Hospitals often screen patients for MRSA and nine states now mandate such screening. But the study mentioned above attempted to see if there was a better way to avert serious infections in the intensive care setting where patients are the sickest.
Forty-three hospitals with 74 ICUs and nearly 75,000 patents were randomly assigned to one of three infection prevention strategies: the first group screened patents for MRSA and isolated those who tested positive; the second group added “decolonization,” removing the bacteria by washing MRSA-positive patents with an antimicrobial (bacteria-killing) soap plus giving them a nasal antibiotic; the third group of hospitals did not screen patents, but treated every ICU patient as though they had MRSA, i.e., with the soap and the nasal antibiotic.
Universal decolonization cut the rate of positive blood cultures, a way to look at the most serious infections, by 44%. That included not only Staph, but other bacteria as well. Only seven of the research subjects had any form of adverse reaction and those were mild rashes of itching; all resolved after stopping the washing.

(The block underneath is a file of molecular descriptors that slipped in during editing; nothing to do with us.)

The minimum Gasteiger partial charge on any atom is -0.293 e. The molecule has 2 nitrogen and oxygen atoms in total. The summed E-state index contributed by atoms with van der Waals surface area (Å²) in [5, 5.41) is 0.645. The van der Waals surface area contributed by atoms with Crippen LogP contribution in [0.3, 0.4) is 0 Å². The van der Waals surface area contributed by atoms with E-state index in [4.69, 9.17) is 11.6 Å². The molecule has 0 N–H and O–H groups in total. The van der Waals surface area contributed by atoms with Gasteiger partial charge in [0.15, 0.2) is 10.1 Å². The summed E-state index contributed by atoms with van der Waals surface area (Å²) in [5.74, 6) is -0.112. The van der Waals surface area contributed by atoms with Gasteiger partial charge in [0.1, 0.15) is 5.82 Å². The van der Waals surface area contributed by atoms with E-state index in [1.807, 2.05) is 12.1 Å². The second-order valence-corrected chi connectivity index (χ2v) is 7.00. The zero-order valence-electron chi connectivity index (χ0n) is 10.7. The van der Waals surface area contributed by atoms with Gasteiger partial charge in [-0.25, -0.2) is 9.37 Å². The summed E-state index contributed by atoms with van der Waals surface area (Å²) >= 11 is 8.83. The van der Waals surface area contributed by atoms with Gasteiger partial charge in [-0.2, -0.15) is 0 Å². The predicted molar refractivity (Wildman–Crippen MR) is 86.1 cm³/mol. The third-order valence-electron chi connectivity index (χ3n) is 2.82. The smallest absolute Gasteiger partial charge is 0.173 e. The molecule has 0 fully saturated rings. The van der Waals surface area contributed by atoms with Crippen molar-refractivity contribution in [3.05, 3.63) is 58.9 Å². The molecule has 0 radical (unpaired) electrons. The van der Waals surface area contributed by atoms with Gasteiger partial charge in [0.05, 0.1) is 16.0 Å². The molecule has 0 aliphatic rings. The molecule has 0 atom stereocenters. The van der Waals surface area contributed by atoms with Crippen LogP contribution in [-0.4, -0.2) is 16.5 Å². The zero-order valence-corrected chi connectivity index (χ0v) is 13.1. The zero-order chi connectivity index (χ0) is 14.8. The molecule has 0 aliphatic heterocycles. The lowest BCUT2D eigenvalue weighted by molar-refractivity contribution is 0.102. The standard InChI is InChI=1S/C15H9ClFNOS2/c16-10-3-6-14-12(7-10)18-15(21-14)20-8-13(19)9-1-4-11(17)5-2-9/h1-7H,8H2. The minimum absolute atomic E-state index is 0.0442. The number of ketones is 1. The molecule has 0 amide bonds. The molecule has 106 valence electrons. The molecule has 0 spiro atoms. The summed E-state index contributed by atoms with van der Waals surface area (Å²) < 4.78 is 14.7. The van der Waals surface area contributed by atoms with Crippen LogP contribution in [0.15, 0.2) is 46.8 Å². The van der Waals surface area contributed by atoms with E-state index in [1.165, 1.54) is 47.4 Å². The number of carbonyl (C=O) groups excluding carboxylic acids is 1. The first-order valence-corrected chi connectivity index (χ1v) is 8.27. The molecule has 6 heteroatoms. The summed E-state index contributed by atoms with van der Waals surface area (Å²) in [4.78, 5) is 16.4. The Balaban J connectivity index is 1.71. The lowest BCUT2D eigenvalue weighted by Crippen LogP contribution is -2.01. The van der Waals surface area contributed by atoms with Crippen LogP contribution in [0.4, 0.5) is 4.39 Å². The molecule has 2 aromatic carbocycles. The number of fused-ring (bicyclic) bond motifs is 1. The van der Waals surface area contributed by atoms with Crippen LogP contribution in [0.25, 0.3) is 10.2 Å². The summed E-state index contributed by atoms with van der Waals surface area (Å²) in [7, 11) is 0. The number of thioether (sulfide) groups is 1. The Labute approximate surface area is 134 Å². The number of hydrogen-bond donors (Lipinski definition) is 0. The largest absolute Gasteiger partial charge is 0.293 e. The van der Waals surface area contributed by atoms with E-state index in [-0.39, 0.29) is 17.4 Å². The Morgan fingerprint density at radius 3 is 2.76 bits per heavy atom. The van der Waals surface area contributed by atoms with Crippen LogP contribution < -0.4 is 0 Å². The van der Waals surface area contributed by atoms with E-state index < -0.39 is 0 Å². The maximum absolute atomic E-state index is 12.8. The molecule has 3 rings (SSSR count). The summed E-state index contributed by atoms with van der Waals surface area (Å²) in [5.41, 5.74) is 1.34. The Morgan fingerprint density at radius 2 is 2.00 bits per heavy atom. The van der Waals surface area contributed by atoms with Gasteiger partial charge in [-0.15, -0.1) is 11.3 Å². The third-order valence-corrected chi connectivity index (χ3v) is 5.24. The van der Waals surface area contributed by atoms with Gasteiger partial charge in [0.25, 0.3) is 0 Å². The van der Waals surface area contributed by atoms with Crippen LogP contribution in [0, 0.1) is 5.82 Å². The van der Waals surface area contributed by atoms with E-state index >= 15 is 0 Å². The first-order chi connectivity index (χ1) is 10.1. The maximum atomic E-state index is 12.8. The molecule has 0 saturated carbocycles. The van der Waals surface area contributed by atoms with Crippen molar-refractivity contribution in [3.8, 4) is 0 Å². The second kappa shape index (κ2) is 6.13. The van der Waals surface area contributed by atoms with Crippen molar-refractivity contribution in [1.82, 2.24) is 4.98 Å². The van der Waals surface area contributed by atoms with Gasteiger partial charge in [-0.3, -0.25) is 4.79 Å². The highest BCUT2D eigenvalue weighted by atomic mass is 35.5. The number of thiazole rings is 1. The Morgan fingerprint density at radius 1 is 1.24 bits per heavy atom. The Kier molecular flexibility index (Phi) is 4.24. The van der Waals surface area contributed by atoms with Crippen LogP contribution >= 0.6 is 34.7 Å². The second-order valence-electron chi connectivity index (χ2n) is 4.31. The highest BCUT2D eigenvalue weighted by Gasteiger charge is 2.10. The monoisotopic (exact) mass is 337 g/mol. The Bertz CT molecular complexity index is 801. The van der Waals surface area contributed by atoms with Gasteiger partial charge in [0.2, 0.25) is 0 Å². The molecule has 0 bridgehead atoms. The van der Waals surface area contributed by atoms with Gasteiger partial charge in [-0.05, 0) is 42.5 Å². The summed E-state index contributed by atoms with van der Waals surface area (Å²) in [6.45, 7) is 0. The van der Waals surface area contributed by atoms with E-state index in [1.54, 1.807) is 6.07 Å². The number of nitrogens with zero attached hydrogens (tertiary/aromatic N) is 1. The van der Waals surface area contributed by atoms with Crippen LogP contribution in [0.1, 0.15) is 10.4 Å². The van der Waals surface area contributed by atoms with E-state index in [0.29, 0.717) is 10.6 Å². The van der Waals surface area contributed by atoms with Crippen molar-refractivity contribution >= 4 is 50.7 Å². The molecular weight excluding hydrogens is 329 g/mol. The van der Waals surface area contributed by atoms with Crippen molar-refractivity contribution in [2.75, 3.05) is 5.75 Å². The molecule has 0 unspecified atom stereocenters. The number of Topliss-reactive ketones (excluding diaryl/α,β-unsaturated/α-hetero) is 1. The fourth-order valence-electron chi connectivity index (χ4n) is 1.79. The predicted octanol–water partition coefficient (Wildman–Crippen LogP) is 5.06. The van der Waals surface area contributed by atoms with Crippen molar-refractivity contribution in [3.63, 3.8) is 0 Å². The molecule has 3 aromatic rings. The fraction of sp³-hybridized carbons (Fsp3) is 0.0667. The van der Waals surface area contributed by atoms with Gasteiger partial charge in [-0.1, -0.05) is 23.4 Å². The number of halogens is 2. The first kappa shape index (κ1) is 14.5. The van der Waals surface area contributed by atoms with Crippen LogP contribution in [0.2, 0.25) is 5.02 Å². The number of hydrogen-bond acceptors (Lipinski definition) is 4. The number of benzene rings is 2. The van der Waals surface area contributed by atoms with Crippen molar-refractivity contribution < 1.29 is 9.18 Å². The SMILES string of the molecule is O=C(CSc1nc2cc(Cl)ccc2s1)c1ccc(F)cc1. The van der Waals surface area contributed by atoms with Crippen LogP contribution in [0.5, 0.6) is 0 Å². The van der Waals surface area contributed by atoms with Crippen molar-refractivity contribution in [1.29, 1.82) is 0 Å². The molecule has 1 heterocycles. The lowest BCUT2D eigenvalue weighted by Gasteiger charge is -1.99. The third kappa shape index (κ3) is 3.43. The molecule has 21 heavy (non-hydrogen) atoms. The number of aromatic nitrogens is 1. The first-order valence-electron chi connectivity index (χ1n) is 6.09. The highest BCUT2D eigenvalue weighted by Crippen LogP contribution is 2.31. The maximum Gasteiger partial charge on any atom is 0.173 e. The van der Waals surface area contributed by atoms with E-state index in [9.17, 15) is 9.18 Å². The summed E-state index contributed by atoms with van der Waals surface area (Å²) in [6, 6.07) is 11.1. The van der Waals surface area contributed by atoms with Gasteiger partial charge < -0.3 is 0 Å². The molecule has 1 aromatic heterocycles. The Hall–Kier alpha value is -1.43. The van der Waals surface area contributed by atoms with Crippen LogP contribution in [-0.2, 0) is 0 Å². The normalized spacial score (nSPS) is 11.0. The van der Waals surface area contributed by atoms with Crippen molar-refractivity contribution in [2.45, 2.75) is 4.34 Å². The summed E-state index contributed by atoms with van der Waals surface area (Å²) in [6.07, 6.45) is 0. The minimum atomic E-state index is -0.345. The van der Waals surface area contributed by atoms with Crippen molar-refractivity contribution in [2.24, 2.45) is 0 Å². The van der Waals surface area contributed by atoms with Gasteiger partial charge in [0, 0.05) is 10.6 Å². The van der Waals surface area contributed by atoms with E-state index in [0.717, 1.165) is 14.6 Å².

The Mayo Clinic webpage on MRSA discusses risk factors for hospital-associated MRSA infections (HA-MRSA) and for those that are community-associated (CA-MRSA). Just being hospitalized increases your risk as does having an invasive medical device (urinary catheter or IV line) and residing in a long-term care facility. Remember, carriers of MRSA can spread the germ, even if they are not sick from it. For CA-MRSA the risk factors include contact sport, living in crowded or unsanitary conditions and men who have homosexual relations.
The World Health Organization (WHO) has an online fact sheet on Antimicrobial resistance. Infections that fail to respond to conventional therapy result in higher medical care costs, greater length of illnesses and a higher risk of a fatal outcome.
MRSA is by no means the only germ that has developed drug resistance. WHO estimates over 630,000 cases of multi-drug resistant tuberculosis (MDR) requiring longer therapy with more drugs. Malaria, caused by one of five species of a parasite that are carried by mosquitos, has become increasingly difficult to treat because of this issue. Malaria cases in the United States have been relatively rare, about 1,200 per year while annually there are 300 million cases and one million deaths from the disease elsewhere in the world.